The laborers in the railroad building effort were diverse: Union Pacific Railroad worked America's unemployed -- Irish, German and Italian immigrants, Civil War veterans, ex-slaves and American Indians. This volatile mix brought bloodshed and drunken brawls in the "Hell On Wheels" camps thrown up along the way. Because of the drain on the California labor pool for the gold and silver booms, Central Pacific Railroad hired mostly Chinese immigrants who became the backbone of the company's work force.

While railroad workers didn't always get along, they were effective in laying track that always measured exactly four feet, eight and one-half inches apart. They joined two oceans and cemented the political union of the country with a physical link that snaked across hundreds of miles of sparsely settled land. It was a formidable task. The two railroad companies raced toward one another through Utah, each hoping to claim more land subsidies. They pushed so hard that, at one time, they drove workers nearly 200 miles in opposite directions on parallel grades.

The final obstacle would be here at Promontory Summit
Finally Congress declared the meeting place to be Promontory Summit.  On May 10, 1869, two locomotives -- Central Pacific's Jupiter 60 and Union Pacific's 119 pulled to the one-rail gap left in the track and the symbolic golden spike was tapped into the rail.

The "purpose built" replica of Union Pacific Railroad 119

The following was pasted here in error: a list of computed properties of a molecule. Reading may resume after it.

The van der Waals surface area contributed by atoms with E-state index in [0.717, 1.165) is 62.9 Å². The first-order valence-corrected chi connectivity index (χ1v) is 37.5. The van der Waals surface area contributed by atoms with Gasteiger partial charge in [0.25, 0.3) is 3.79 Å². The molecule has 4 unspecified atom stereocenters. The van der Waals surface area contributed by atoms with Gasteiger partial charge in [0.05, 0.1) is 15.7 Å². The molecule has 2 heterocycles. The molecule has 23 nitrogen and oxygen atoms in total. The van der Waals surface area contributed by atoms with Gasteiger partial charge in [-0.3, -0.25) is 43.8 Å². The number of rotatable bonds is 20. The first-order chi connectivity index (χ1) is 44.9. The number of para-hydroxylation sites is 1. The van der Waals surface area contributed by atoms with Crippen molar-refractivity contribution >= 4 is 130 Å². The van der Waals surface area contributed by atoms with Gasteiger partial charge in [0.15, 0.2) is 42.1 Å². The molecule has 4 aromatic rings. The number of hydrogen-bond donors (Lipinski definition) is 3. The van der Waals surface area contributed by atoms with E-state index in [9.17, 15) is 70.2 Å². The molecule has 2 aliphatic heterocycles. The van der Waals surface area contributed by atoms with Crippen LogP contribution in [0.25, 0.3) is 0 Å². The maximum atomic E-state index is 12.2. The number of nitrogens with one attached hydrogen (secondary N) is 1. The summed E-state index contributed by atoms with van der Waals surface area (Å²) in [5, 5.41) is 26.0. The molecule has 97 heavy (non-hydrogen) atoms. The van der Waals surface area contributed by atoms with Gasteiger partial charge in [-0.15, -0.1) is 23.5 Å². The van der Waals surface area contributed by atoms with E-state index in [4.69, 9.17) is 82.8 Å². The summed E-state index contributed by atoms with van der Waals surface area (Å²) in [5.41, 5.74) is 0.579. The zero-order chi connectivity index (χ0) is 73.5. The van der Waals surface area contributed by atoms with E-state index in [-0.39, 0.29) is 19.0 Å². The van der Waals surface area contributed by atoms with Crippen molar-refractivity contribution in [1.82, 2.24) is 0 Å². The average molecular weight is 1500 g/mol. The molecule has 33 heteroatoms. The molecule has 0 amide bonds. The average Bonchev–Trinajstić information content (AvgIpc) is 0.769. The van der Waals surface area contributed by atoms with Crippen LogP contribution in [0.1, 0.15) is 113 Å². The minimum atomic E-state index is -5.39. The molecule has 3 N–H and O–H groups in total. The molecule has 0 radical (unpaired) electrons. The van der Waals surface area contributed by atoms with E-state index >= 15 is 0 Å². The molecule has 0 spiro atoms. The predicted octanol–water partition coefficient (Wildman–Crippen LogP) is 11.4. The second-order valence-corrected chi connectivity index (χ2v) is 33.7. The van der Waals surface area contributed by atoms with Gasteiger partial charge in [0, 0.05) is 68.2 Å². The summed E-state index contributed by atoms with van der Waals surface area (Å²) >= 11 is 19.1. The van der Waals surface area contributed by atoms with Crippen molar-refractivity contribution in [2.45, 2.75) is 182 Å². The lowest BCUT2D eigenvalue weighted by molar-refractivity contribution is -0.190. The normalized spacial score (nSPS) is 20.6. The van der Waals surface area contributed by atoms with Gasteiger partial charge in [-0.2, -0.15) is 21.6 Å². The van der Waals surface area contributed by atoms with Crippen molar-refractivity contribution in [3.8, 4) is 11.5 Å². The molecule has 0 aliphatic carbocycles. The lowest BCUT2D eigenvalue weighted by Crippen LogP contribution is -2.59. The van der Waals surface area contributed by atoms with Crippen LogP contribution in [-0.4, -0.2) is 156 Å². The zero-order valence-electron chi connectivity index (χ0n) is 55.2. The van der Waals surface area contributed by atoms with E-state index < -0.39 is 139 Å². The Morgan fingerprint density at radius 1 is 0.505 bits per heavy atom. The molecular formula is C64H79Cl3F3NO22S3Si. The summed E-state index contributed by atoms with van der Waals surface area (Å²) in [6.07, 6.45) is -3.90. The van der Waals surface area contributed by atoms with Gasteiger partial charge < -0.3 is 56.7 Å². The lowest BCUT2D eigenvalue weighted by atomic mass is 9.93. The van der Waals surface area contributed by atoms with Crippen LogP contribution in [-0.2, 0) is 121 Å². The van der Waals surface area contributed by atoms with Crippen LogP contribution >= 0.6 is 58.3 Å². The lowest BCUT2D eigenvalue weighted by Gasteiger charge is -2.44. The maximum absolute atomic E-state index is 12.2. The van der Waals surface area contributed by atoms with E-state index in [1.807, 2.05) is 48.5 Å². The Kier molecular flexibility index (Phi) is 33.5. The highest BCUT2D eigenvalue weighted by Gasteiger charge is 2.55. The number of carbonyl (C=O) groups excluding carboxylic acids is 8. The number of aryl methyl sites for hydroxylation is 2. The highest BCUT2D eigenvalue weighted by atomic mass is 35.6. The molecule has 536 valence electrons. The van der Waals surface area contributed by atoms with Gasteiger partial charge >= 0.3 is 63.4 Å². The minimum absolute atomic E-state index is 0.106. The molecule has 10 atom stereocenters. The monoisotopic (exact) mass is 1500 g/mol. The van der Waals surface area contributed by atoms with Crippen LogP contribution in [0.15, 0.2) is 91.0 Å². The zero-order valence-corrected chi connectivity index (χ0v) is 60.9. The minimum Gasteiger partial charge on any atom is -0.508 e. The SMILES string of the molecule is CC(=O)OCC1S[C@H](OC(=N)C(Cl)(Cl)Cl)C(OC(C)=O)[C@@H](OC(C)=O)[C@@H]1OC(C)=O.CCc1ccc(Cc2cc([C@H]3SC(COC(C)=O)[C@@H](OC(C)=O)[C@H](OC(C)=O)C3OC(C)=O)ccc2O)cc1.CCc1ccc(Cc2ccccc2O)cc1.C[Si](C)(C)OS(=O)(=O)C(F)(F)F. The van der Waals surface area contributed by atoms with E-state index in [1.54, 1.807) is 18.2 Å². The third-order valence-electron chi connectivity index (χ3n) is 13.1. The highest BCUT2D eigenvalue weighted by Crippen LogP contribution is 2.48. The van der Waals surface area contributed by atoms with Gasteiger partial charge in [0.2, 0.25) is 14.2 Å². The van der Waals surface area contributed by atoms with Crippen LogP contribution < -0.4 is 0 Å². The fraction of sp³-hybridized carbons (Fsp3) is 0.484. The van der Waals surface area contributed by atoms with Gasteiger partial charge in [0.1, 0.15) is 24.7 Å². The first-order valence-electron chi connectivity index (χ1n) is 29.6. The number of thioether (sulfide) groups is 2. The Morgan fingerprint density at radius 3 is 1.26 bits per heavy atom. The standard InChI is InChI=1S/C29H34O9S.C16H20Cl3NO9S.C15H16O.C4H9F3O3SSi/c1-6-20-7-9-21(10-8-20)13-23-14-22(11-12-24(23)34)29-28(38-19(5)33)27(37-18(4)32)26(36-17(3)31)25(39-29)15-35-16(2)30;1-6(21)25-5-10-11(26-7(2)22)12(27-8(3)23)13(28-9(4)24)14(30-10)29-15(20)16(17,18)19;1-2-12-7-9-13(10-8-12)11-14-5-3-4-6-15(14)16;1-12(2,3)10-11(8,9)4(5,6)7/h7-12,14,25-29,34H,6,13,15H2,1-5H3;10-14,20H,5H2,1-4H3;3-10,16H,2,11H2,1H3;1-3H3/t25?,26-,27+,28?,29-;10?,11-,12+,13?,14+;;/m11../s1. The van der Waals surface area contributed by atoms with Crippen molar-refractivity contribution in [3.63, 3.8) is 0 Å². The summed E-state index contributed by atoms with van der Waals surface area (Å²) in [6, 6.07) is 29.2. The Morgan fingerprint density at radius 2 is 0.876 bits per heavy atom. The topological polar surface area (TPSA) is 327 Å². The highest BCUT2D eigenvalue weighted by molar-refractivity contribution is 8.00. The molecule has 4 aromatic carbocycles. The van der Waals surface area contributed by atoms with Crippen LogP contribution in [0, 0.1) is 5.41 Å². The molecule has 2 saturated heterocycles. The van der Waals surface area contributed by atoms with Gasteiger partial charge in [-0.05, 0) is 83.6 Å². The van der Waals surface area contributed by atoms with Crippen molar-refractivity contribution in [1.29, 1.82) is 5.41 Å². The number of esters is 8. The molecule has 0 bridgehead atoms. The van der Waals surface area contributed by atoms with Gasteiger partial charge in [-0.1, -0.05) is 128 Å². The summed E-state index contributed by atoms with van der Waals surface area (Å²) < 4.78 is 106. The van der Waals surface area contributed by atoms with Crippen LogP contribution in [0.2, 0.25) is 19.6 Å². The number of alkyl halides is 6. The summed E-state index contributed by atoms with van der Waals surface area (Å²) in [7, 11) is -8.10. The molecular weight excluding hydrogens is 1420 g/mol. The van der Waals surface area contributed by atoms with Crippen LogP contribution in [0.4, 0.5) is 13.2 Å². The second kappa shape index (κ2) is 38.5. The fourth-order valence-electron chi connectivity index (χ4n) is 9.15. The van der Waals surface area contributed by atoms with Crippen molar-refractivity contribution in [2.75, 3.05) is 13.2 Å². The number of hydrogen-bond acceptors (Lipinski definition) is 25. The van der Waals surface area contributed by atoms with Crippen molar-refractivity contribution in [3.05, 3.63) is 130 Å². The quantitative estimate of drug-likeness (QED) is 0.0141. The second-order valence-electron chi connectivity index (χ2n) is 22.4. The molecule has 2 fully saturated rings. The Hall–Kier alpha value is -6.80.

I never saw an explanation as to why the "purpose built" Jupiter 60 replica was not on site. 
In the end, Central Pacific had laid 690 miles of railroad and Union Pacific laid 1,086 miles. Combined, they crossed 1,776 miles over desert, rivers and mountains, including the Rockies.

The locomotive makes regular runs for visitors to the site.
They merely fire up the the engine, back it up a ways and return it to the monument site. 
Engraved on the Golden Spike is "May God continue the unity of our Country as this Railroad unites the two great Oceans of the world." The gold colored spike in the photo below is just a replica. The original spike was removed from the rail when the ceremony was complete and is on display at the Smithsonian.

Souvenir golden spike. 

Following our visit to Golden Spike National Monument, someone on Facebook made reference to "Hell On Wheels" and the good looks of an actor in the television series. I didn't know what they were talking about. Wayne and I watched a few of the remaining A&E episodes but didn't find the show or the actor appealing.

The stay at Golden Spike RV Park in Brigham City began as two days and turned into thirteen -- a frequent phononomen for us. The weather was warm for the most part and we had a good place to walk the dogs. Lexie remained confined to the crate but her back was sensitive to the touch. We both were worried.

Our campsite at Golden Spike campground was quite pleasant, mainly because we were on the front row, facing out onto a nice green, treed lot with the street beyond it. The street in front of us made for a really good little dog walking place. I recorded this little video to share with Pam and Joyce when we first arrived.

During our time at Brigham City, Joyce, Charlie, Pam and Ernie drove up from Park City one afternoon. We all enjoyed a really fine dinner at Maddox Ranch House Restaurant, although the wait for our table was long. It would be the final meal together for us and the end of our wonderful fall/winter/spring cross-country excursion together. Once more, Joyce, Pam and I managed to avoid a long, tearful farewell. I knew I would miss them and I did. The withdrawal was awful for several weeks.

Golden Spike RV Park 
On Thursday, June 2, we finally left Brigham City, Utah in route to Montana for summer.